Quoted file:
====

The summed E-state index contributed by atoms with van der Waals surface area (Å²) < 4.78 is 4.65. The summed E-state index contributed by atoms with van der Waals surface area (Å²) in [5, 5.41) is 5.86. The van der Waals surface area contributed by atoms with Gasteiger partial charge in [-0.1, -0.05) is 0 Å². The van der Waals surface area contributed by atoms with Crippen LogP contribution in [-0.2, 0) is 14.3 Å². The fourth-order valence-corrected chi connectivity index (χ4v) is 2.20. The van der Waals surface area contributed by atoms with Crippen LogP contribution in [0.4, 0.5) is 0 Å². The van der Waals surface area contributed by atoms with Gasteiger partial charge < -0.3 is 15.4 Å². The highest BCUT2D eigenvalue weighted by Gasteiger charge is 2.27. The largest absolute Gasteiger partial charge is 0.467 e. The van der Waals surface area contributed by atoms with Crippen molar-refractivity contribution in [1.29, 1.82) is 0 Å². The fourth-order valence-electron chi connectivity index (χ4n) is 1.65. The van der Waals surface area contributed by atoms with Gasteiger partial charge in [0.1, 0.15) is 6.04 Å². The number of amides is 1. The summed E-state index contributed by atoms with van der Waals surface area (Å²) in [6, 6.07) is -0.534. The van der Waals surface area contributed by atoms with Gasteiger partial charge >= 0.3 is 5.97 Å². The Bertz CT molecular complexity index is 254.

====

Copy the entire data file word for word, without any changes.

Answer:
The summed E-state index contributed by atoms with van der Waals surface area (Å²) < 4.78 is 4.65. The summed E-state index contributed by atoms with van der Waals surface area (Å²) in [5, 5.41) is 5.86. The van der Waals surface area contributed by atoms with Gasteiger partial charge in [-0.1, -0.05) is 0 Å². The van der Waals surface area contributed by atoms with Crippen LogP contribution in [-0.2, 0) is 14.3 Å². The fourth-order valence-corrected chi connectivity index (χ4v) is 2.20. The van der Waals surface area contributed by atoms with Crippen LogP contribution in [0.4, 0.5) is 0 Å². The van der Waals surface area contributed by atoms with Gasteiger partial charge < -0.3 is 15.4 Å². The highest BCUT2D eigenvalue weighted by Gasteiger charge is 2.27. The largest absolute Gasteiger partial charge is 0.467 e. The van der Waals surface area contributed by atoms with Crippen molar-refractivity contribution in [1.29, 1.82) is 0 Å². The fourth-order valence-electron chi connectivity index (χ4n) is 1.65. The van der Waals surface area contributed by atoms with Gasteiger partial charge in [0.1, 0.15) is 6.04 Å². The number of amides is 1. The summed E-state index contributed by atoms with van der Waals surface area (Å²) in [6, 6.07) is -0.534. The van der Waals surface area contributed by atoms with Gasteiger partial charge >= 0.3 is 5.97 Å². The Bertz CT molecular complexity index is 254.